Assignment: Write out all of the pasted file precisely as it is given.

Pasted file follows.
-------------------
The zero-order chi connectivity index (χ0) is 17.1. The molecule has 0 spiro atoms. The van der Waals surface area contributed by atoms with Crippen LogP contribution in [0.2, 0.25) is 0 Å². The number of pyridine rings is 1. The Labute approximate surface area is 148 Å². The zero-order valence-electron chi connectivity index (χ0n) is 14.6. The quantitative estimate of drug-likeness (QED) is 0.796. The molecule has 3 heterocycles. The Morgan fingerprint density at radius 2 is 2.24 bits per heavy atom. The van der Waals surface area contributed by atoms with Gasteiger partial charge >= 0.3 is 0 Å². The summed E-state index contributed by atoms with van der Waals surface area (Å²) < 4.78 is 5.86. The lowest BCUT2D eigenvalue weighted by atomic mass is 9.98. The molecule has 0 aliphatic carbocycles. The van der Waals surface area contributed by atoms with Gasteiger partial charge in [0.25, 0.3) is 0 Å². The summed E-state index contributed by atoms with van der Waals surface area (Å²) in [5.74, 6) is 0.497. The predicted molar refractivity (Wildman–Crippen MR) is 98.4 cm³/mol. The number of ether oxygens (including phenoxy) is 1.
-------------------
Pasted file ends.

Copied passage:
The zero-order chi connectivity index (χ0) is 17.1. The molecule has 0 spiro atoms. The van der Waals surface area contributed by atoms with Crippen LogP contribution in [0.2, 0.25) is 0 Å². The number of pyridine rings is 1. The Labute approximate surface area is 148 Å². The zero-order valence-electron chi connectivity index (χ0n) is 14.6. The quantitative estimate of drug-likeness (QED) is 0.796. The molecule has 3 heterocycles. The Morgan fingerprint density at radius 2 is 2.24 bits per heavy atom. The van der Waals surface area contributed by atoms with Gasteiger partial charge >= 0.3 is 0 Å². The summed E-state index contributed by atoms with van der Waals surface area (Å²) < 4.78 is 5.86. The lowest BCUT2D eigenvalue weighted by atomic mass is 9.98. The molecule has 0 aliphatic carbocycles. The van der Waals surface area contributed by atoms with Gasteiger partial charge in [0.25, 0.3) is 0 Å². The summed E-state index contributed by atoms with van der Waals surface area (Å²) in [5.74, 6) is 0.497. The predicted molar refractivity (Wildman–Crippen MR) is 98.4 cm³/mol. The number of ether oxygens (including phenoxy) is 1.